Sunday, Dec 15, 2019
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‘Let them work’

Local human rights activist Fred Smith, QC, said the government should not detain undocumented migrants but instead allow them to work.

“Detention ought not to apply to immigrants,” Smith said during a hearing on the treatment of migrants in The Bahamas, which took place on Friday at the 172nd session of the Inter-American Commission on Human Rights in Kingston, Jamaica.

“So the reality is, just as the government for hundreds of Cubans years ago bailed them out and allowed them to go into the community on condition that other members of the community would return them, many Haitian migrants or those waiting for documentation can live and be constructive and productive members of the society instead of it costing the government hundreds of millions of dollars, as you say, to keep them in an illegal detention center.

“Let them out and let them work in the community.

“The Bahamas is a small country, but we need hundreds of thousands of more people to make it grow and produce.
“Geographically, it’s a huge country.

“We should stop focusing on the fact that we have a small population, and recognize that we are a member of a much larger global community, and that immigrants are not criminals.

“They are human beings like each one of us trying to make a better life.

“And, so, the whole mentality, the visceral hatred and xenophobia that exists in The Bahamas has to be, your government is a much more enlightened one than many of the previous ones.

“And I beg you, work with civil society to help change this mindset that foreigners, in particular Haitian migrants, are some kind of disease that must be banished from The Bahamas.

The request for the hearing was filed by local human rights group, Rights Bahamas, in conjunction with Robert F. Kennedy Human Rights, which is headquartered in Washington, D.C.

“We implore The Bahamas government to stop treating those who are born in The Bahamas and who have lived there all of their lives as if they are illegal migrants and to find a way,” Smith said.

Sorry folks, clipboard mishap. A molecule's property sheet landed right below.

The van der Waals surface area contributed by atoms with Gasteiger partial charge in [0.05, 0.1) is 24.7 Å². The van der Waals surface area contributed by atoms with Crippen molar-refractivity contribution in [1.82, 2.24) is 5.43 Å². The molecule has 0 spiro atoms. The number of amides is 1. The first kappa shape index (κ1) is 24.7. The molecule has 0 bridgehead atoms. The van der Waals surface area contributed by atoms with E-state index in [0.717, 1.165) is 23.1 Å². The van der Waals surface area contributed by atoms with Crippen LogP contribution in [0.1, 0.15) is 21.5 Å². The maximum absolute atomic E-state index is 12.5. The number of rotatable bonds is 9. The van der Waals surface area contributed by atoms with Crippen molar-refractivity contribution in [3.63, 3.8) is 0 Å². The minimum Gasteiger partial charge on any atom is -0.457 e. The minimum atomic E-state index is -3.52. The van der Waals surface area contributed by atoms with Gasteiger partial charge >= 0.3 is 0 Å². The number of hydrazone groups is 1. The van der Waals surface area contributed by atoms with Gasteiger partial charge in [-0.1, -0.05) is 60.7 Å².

“Even if you don’t have to pass a referendum, pass a law in Parliament giving all those who are born in The Bahamas the right to remain in The Bahamas, and they are not subject to the terror, the real terror, of being picked up at random, held in detention indefinitely, and deported.

“And so that is a very simple and quick fix. Doesn’t need a referendum.”

The draft Nationality, Immigration and Asylum Bill, 2018, provides a right of abode, that would give children born to foreign parents a right to stay in The Bahamas until they reach their 18th birthday.

Rights Bahamas said the hearing was “in light of the many reports of human rights abuses, illegal detention and deportation exercises, the implementation of racist and xenophobic policies, the targeting of persons of Haitian descent born in The Bahamas, denial of the right to school to children of migrants and the ongoing inhumane and unsanitary conditions at the Carmichael Road Detention Centre”.

The government was represented at the hearing by Minister of State for Legal Affairs Elsworth Johnson.

He called many of the issues raise by Rights Bahamas “unsubstantiated and duplicative”.

Rachel Knowles

Staff Reporter at The Nassau Guardian
Rachel joined The Nassau Guardian in January 2019. Rachel covers national issues.
Education: Virginia in Charlottesville, BA in Foreign Affairs and Spanish
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